Contract test labs recommend best practices for effective stability testing for drug products.
Stability testing of bio/pharmaceutical products evaluates how environmental factors affect an API or finished drug product and are essential to established drug handling and storage conditions, as well as shelf life.
Experts at contract analytical laboratories shared insight on testing of drug-product attributes with Pharmaceutical Technology, including testing at different stages of development, special considerations for different dosage forms, special considerations for transport tests and temperature excursions, the benefits of risk-based approaches, and new instruments and test methods.
Discussion participants are Brad Rowe, director of analytical’ and Justine Kiehl, group leader in analytical services-stability, both at Charles River Contract Manufacturing; Loretta Sukhu, staff scientist and team leader, and Rowel Tobias, principal scientist and team leader, EAG Laboratories; Amy Gladson, group leader, analytical services, Metrics Contract Services; Steven Pilewski, executive director, PPD Laboratories, GMP Lab; and Hildegard Brümmer, PhD, operational laboratory manager-SGS Life Sciences Berlin.
PharmTech: What product attributes should be assessed in stability testing? Does the testing differ based on the stage of product development?
Sukhu and Tobias (EAG Laboratories): Stability testing provides evidence of the safety, efficacy, and quality of a pharmaceutical drug product over time. In addition to its active ingredient, several important components contribute to the overall stability of a drug product including excipients, formulation, and packaging. Assessing the right product attribute is essential and must include tests that evaluate quality, strength, potency, identity, purity/impurity, and safety.
Gladson (Metrics Contract Services): Appearance testing is the first line of defense in determining degradation. Additionally, moisture, assay, degradation/profile testing, and dissolution properties are typically assessed. Other physical properties that have been shown to change over time--and are considered key attributes of the compound--include hardness, viscosity, and pH. As the product moves through the various stages of development, more rigorous testing may be required to characterize the product (e.g., morphological changes) as well to emphasize key quality attributes, such as dissolution testing. At a minimum, a stability study will include the major testing attributes of dissolution and degradation.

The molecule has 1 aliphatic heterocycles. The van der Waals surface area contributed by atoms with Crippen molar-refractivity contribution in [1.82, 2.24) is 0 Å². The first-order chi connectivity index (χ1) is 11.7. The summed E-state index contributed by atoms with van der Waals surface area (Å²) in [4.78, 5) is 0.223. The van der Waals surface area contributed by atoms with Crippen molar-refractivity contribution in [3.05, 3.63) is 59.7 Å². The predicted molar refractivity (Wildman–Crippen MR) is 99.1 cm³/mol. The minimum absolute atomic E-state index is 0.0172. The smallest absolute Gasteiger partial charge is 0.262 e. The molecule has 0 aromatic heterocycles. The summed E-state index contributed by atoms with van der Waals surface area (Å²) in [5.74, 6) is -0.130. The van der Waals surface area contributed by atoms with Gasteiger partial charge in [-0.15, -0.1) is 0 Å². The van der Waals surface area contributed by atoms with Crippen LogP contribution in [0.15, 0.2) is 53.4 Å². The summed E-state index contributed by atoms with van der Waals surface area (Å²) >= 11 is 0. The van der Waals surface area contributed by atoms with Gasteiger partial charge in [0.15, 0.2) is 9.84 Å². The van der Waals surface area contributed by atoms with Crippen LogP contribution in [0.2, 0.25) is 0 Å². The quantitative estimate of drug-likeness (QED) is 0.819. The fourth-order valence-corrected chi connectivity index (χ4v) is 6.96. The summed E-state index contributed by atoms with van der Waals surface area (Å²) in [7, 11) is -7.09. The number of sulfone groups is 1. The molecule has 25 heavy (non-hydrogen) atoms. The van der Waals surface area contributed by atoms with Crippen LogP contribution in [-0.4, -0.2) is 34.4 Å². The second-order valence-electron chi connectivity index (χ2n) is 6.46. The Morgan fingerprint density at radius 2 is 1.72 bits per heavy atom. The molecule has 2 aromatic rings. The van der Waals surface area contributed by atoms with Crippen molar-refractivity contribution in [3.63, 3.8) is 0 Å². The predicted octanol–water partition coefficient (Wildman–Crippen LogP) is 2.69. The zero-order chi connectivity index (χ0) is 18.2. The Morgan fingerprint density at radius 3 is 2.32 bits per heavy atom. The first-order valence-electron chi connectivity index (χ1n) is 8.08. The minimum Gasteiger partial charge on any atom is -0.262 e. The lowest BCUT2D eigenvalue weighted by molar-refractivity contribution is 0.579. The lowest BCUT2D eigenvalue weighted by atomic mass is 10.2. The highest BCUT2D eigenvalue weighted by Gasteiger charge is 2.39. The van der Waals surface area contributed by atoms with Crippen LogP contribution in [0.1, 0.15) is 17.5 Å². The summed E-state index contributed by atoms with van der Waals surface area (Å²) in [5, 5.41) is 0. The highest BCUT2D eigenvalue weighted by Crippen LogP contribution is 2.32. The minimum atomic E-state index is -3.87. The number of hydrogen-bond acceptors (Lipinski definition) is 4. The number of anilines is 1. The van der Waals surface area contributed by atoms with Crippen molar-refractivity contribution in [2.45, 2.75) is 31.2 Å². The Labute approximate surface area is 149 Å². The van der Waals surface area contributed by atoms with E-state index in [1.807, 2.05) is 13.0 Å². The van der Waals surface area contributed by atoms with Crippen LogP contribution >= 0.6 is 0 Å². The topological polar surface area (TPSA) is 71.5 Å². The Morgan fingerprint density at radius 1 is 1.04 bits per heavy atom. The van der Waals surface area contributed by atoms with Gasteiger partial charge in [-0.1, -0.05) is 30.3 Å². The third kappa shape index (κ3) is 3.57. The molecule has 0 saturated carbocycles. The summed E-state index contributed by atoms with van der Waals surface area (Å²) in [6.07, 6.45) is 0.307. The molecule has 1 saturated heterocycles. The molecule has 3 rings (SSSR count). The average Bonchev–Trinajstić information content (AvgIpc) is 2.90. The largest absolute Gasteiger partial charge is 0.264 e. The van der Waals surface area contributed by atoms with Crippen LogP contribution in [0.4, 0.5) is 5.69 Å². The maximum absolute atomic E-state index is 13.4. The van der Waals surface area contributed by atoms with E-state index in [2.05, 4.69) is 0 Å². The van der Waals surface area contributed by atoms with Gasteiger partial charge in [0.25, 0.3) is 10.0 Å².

Rowe and Kiehl (Charles River): Typically, you test for anything that could potentially change with age, such as the appearance, potency, related substances (impurities or degradants), dissolution, water content, and depending upon the patient population or phase of clinical stage, microbial limits. For some liquid oral products, you might also want to do additional tests, such as looking at the preservative content.
[Testing does not really differ based on the stage of development], but the level of validation and scrutiny of methods do change. The biggest changes in the product development cycle are the specification limits themselves--evolving from an open-ended ‘report result’ to specific limits that tighten as more data are available--and the level of validation of the method, starting with specificity, accuracy, and precision at early phases and adding full robustness and intermediate precision at later phases.
Pilewski (PPD): During drug-product development, the primary attributes assessed during stability studies focus on the physical and chemical limits. The testing is similar while advancing through the stages of drug development; however, the amount of stability information will differ by phase. During Phase I, stability for the drug substance and product is needed to support the shelf life of drug substance used for toxicological studies and drug product that is dosed to humans. This could be three to 12 months of stability data. During Phase II, multiple investigational formulations and product strengths may be evaluated based on the information gained during previous Phase I and Phase II studies. This could be 12-24+ months of stability data. As you advance through Phase II into Phase III, you are using the information collected during each phase to further refine and select the best formulation and packaging components to achieve your final product configuration that drives your Phase III stability protocols for commercial registration.
Brümmer (SGS): In order to undertake an efficient and meaningful study, parameters should be selected that are indicative of the product’s stability, which in most cases are unique to the molecule/product and will be different for large and small molecules. In the majority of cases, physical parameters such as viscosity, or chemical parameters such as pH, water content, product appearance, assay and degradation products, dissolution, and microbial parameters can typically change. Depending on the nature of the product or drug substance, these parameters should be fixed individually--and specifically for the formulation where appropriate--and defined in a protocol within the product’s shelf-life specifications.
During product development, it is important to know whether a new formulation is stable or not, but only limited testing is possible. It is only possible to get a first impression as to whether a formulation is stable, or whether it needs to be changed. For late-phase studies, stability has to be ascertained so that products meet shelf-life specifications and that no risks exist concerning the effectiveness of material over a period of time.
PharmTech: What instruments and expertise are required to assess each product attribute?